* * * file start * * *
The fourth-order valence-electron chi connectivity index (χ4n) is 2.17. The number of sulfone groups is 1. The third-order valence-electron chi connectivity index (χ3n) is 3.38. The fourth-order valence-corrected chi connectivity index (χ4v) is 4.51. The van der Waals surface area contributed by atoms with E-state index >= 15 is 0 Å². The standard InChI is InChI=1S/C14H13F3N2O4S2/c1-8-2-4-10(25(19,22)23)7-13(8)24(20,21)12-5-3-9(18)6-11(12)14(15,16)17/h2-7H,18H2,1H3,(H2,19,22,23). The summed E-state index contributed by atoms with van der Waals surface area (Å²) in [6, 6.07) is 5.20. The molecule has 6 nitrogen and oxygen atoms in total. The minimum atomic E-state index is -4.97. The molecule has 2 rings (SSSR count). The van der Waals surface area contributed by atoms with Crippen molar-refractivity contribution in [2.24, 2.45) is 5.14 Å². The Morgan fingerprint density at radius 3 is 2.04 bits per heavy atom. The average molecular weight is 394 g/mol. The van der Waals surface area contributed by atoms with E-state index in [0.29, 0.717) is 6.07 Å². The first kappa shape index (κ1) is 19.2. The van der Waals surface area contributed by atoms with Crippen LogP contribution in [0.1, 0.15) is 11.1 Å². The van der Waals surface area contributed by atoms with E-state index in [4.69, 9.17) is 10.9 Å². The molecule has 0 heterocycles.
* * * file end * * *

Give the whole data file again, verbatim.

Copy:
The fourth-order valence-electron chi connectivity index (χ4n) is 2.17. The number of sulfone groups is 1. The third-order valence-electron chi connectivity index (χ3n) is 3.38. The fourth-order valence-corrected chi connectivity index (χ4v) is 4.51. The van der Waals surface area contributed by atoms with E-state index >= 15 is 0 Å². The standard InChI is InChI=1S/C14H13F3N2O4S2/c1-8-2-4-10(25(19,22)23)7-13(8)24(20,21)12-5-3-9(18)6-11(12)14(15,16)17/h2-7H,18H2,1H3,(H2,19,22,23). The summed E-state index contributed by atoms with van der Waals surface area (Å²) in [6, 6.07) is 5.20. The molecule has 6 nitrogen and oxygen atoms in total. The minimum atomic E-state index is -4.97. The molecule has 2 rings (SSSR count). The van der Waals surface area contributed by atoms with Crippen molar-refractivity contribution in [2.24, 2.45) is 5.14 Å². The Morgan fingerprint density at radius 3 is 2.04 bits per heavy atom. The average molecular weight is 394 g/mol. The van der Waals surface area contributed by atoms with E-state index in [0.29, 0.717) is 6.07 Å². The first kappa shape index (κ1) is 19.2. The van der Waals surface area contributed by atoms with Crippen LogP contribution in [0.1, 0.15) is 11.1 Å². The van der Waals surface area contributed by atoms with E-state index in [4.69, 9.17) is 10.9 Å². The molecule has 0 heterocycles.